b.    Fix the Scenario: If there are things you can’t abide by in the scenario, fix them.  This is much harder to do in Living events, as there is an importance attached to running them the same for each group, but as long as you have the players’ best interest in mind, you should fix things.
    c.    Reject the Scenario: If the scenario is just too awful, and you can’t stand the thought of running it, reject it.  Only do this as a last resort.
    i.    Do this ASAP:  Don’t wait until the week before the con to declare the scenario trash.  You need to sign up to judge early enough to make this decision without compromising the convention.
    2.    Love the Setting: If you can’t stand Greyhawk, or Living City, why are you running it?
    a.    Let it Die: You aren’t doing anyone a favor by running something you hate.  If you dislike it that much, let it die!
    b.    Polish the Gems: Every setting has things about it that make it great.  Find them, and present them to your players with relish.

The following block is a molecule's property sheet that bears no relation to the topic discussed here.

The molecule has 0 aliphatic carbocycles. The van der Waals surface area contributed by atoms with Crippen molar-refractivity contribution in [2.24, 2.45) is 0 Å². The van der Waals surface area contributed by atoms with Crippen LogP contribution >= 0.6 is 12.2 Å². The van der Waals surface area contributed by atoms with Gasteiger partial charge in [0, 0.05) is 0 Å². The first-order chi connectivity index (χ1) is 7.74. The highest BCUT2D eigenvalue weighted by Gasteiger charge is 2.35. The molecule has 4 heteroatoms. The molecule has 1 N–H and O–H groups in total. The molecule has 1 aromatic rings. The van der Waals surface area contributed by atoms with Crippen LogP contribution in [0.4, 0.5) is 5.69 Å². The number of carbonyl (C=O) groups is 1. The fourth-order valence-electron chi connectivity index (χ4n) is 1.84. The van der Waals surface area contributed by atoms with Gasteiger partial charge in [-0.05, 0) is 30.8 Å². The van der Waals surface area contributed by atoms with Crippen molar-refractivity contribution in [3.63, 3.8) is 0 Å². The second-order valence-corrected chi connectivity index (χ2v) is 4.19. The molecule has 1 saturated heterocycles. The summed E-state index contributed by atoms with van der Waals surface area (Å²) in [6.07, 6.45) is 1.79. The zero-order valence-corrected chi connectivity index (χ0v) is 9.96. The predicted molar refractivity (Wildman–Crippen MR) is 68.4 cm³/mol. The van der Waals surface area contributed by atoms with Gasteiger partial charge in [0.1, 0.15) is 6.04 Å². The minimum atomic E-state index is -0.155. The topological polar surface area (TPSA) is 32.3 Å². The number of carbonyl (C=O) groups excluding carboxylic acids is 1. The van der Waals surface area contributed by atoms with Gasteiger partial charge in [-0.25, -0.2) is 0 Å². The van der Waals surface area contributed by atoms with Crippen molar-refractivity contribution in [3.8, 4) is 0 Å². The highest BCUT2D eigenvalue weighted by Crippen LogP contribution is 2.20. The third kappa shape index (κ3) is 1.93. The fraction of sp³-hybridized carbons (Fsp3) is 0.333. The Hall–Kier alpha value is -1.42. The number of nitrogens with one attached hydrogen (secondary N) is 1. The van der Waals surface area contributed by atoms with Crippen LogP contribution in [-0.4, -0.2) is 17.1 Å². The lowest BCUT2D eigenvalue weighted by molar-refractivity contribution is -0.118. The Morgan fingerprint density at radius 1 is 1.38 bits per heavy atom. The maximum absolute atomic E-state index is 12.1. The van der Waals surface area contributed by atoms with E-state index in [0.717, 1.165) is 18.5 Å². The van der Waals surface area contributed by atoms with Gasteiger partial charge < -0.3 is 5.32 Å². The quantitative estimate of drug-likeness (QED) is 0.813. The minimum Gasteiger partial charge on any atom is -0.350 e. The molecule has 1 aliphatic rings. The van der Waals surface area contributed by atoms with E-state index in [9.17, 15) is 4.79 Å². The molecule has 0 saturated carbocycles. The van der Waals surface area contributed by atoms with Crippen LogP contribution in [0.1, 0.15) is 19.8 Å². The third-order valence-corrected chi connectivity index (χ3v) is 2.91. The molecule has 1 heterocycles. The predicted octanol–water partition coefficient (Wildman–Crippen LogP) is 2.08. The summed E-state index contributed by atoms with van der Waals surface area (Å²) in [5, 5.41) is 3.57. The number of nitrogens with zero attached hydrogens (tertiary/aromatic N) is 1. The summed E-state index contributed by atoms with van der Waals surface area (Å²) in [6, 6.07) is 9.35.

3.    Find Your Comfort Zone: Find a style, a setting, and a rules system that you can love, and run it.
    a.    Learn Something New: Don’t forget to try new things on a regular basis so that you can find your new love!
    b.    Don’t Be Guilt Tripped: Don’t volunteer to run something you don’t like just because the con needs judges for it.  Find something you do like and volunteer to run that instead.
    i.    Player Exception: If you are an avid player in a Living campaign, you have an obligation to run it, in exchange for others running it for you on an ongoing basis.  If you can’t stand to run it, but you love to play it, are you part of the problem?
    4.    Be Passionate: If you are passionate about the game, the setting, and the scenario, that will come across to the players!
    5.    Don’t be a Prima Donna: Don’t make others suffer for your preferences and attitude.
    a.    Be Honest: If you don’t like running something, tell the coordinator.  Better they find out before the players come griping to them.  Make sure the coordinator understands your preferences, so that they don’t stick you with something you end up hating them for.